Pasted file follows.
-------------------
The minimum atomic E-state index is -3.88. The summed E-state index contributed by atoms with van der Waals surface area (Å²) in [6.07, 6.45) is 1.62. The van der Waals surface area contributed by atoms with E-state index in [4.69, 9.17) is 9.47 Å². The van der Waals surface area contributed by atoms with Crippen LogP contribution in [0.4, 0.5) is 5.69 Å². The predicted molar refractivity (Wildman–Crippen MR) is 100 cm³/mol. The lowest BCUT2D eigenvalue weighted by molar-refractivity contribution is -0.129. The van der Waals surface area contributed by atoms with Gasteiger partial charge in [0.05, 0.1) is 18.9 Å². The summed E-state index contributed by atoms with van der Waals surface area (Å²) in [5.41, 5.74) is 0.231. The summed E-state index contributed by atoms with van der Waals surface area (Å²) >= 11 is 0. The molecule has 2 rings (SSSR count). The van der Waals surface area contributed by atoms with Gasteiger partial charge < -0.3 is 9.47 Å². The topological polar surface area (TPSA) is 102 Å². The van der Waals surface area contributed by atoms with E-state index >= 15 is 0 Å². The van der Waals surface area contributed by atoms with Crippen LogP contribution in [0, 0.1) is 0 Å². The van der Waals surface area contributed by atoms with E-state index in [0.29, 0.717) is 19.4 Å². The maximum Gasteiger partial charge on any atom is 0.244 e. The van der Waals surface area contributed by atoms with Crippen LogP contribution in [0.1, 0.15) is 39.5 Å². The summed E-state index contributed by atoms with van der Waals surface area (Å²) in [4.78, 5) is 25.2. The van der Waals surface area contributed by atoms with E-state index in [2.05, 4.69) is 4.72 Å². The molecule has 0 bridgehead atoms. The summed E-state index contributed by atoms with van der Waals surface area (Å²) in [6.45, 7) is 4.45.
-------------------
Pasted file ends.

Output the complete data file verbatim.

The minimum atomic E-state index is -3.88. The summed E-state index contributed by atoms with van der Waals surface area (Å²) in [6.07, 6.45) is 1.62. The van der Waals surface area contributed by atoms with E-state index in [4.69, 9.17) is 9.47 Å². The van der Waals surface area contributed by atoms with Crippen LogP contribution in [0.4, 0.5) is 5.69 Å². The predicted molar refractivity (Wildman–Crippen MR) is 100 cm³/mol. The lowest BCUT2D eigenvalue weighted by molar-refractivity contribution is -0.129. The van der Waals surface area contributed by atoms with Gasteiger partial charge in [0.05, 0.1) is 18.9 Å². The summed E-state index contributed by atoms with van der Waals surface area (Å²) in [5.41, 5.74) is 0.231. The summed E-state index contributed by atoms with van der Waals surface area (Å²) >= 11 is 0. The molecule has 2 rings (SSSR count). The van der Waals surface area contributed by atoms with Gasteiger partial charge < -0.3 is 9.47 Å². The topological polar surface area (TPSA) is 102 Å². The van der Waals surface area contributed by atoms with E-state index >= 15 is 0 Å². The van der Waals surface area contributed by atoms with Crippen LogP contribution in [0, 0.1) is 0 Å². The van der Waals surface area contributed by atoms with E-state index in [0.29, 0.717) is 19.4 Å². The maximum Gasteiger partial charge on any atom is 0.244 e. The van der Waals surface area contributed by atoms with Crippen LogP contribution in [0.1, 0.15) is 39.5 Å². The summed E-state index contributed by atoms with van der Waals surface area (Å²) in [4.78, 5) is 25.2. The van der Waals surface area contributed by atoms with E-state index in [2.05, 4.69) is 4.72 Å². The molecule has 0 bridgehead atoms. The summed E-state index contributed by atoms with van der Waals surface area (Å²) in [6.45, 7) is 4.45.